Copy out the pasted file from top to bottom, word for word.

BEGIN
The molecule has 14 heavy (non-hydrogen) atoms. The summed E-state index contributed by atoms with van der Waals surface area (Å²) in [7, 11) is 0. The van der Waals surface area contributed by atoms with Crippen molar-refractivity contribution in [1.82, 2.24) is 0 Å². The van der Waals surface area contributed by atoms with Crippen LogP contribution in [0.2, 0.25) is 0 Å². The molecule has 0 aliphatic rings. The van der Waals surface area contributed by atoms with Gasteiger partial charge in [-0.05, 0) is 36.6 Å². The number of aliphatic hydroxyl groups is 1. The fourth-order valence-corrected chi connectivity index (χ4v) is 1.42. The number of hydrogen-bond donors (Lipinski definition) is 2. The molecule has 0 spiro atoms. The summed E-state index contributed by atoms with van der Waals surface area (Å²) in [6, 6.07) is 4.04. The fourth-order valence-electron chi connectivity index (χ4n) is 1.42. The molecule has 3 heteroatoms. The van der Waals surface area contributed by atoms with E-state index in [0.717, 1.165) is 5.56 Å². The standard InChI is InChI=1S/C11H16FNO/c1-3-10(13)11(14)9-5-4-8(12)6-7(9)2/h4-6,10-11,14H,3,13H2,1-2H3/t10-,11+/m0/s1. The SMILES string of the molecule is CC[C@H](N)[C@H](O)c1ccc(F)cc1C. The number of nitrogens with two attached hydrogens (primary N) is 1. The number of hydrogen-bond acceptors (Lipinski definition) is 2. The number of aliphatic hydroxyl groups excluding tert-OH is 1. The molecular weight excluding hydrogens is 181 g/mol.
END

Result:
The molecule has 14 heavy (non-hydrogen) atoms. The summed E-state index contributed by atoms with van der Waals surface area (Å²) in [7, 11) is 0. The van der Waals surface area contributed by atoms with Crippen molar-refractivity contribution in [1.82, 2.24) is 0 Å². The van der Waals surface area contributed by atoms with Crippen LogP contribution in [0.2, 0.25) is 0 Å². The molecule has 0 aliphatic rings. The van der Waals surface area contributed by atoms with Gasteiger partial charge in [-0.05, 0) is 36.6 Å². The number of aliphatic hydroxyl groups is 1. The fourth-order valence-corrected chi connectivity index (χ4v) is 1.42. The number of hydrogen-bond donors (Lipinski definition) is 2. The molecule has 0 spiro atoms. The summed E-state index contributed by atoms with van der Waals surface area (Å²) in [6, 6.07) is 4.04. The fourth-order valence-electron chi connectivity index (χ4n) is 1.42. The molecule has 3 heteroatoms. The van der Waals surface area contributed by atoms with E-state index in [0.717, 1.165) is 5.56 Å². The standard InChI is InChI=1S/C11H16FNO/c1-3-10(13)11(14)9-5-4-8(12)6-7(9)2/h4-6,10-11,14H,3,13H2,1-2H3/t10-,11+/m0/s1. The SMILES string of the molecule is CC[C@H](N)[C@H](O)c1ccc(F)cc1C. The number of nitrogens with two attached hydrogens (primary N) is 1. The number of hydrogen-bond acceptors (Lipinski definition) is 2. The number of aliphatic hydroxyl groups excluding tert-OH is 1. The molecular weight excluding hydrogens is 181 g/mol.